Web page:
Guidelines for Purchasing Boots, Bindings, and Board

Board length: Some rental shops use the rule of thumb that a board should touch between the beginner’s chin and nose. Every board feels different when you ride it. You might like a 155 of one model and a 165 of another. Like everything else, there are no hard and fast rules. Rent to begin with and try to demo your equipment before you buy.

Board width: Board width, usually measured as waist width, plays an important role in how the board works for a particular rider. Ideally the boot toe and heel are even with the board’s edges. A little toe overhang is OK but too much and the toe (or heel) will dig into the snow when turning, greatly affecting control. If the toe and heel are too far in from the edge then getting the board onto it’s edge becomes much more difficult, requiring excessive force from the rider. There are 2 factors which will dictate what board width is optimal for you: stance angles and the sole length of your snowboard boots. If you ride with your feet straight across (0 degrees) then the board width at the binding locations should be close to the boot’s sole length. If you ride with your feet at 60 degrees then the board should be significantly narrower. The stock newbie advice: suitable for most new riders who don’t yet know whether they want to specialize in some particular area, and who don’t have knowledgeable friends at hand to help them.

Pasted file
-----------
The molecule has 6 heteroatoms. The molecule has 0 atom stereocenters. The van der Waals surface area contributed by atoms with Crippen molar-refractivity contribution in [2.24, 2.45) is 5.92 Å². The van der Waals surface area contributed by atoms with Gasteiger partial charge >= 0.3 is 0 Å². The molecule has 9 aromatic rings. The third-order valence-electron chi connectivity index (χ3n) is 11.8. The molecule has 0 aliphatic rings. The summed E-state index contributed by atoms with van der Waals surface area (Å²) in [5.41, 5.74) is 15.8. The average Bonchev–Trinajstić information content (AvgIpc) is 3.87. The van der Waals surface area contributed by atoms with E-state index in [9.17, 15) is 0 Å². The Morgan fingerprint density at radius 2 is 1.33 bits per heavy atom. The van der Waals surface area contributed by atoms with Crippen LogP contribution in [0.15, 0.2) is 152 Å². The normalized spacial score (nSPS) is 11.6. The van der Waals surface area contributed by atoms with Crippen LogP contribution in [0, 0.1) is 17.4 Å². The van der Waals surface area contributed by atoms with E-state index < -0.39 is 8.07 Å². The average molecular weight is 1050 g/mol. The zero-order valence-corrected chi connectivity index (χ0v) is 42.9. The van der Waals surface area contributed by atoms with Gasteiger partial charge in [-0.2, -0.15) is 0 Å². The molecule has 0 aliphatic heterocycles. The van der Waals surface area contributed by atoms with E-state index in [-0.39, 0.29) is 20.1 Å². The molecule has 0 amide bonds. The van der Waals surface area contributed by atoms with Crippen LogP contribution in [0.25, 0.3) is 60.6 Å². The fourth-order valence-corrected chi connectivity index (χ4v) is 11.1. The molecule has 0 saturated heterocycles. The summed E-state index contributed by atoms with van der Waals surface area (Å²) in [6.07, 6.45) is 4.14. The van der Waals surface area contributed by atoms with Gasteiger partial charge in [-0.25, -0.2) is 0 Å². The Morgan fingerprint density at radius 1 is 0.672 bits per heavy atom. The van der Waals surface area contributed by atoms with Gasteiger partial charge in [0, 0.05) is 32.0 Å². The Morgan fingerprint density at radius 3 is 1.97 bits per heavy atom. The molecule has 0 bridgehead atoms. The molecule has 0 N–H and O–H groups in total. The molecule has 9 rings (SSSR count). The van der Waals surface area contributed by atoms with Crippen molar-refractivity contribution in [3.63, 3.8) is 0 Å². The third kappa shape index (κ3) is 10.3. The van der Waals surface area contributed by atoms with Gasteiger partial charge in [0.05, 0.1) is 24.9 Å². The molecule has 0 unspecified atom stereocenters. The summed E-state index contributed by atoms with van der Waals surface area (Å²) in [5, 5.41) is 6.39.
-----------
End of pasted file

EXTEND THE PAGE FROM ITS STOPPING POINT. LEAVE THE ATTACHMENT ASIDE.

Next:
Brands: Since you (presumably) don’t know anything about the manufacturers, stick to the large, reputable ones: Burton, Sims, Nitro, Morrow… They’ve been making quality product for ever, so you won’t get screwed.

Style: Buy a freeriding board (e.g. Burton A-Deck), soft boots, and soft bindings.

Setup: set your stance to 20″ wide, 1″ back from center, 30 degrees on the front, 15 degrees on the back. Learn to ride, then play with the stance to see what works for you.

New or Used: You can save a bundle with a used board. Buy one that isn’t too old (it has inserts in it instead of drilled bindings), isn’t too beat up (the base and edges look ok), and hasn’t been pounded to death (it still has camber). Learning to ride: take a lesson. Really. I don’t care how good your friend is, or what kind of wicked shit they can pull. They’re not trained in giving lessons. Save yourself some bruises, invest $20, and have a MUCH better time on your first day.

Disclaimer: Yeah, it’s a boring old-school setup. Guess why? It works. It’s not optimal for jibbing, or racing, or whatever, but it works great for learning. If I didn’t mention your fav’ brand, this is not intended to be a complete list, just a simple and reliable list. If you buy a Burton, Sims, or Nitro, it may or may not be the absolute best board possible (give or take taste) but it will NOT suck, and it will hold it’s resale value so you can sell it and buy something specialized later.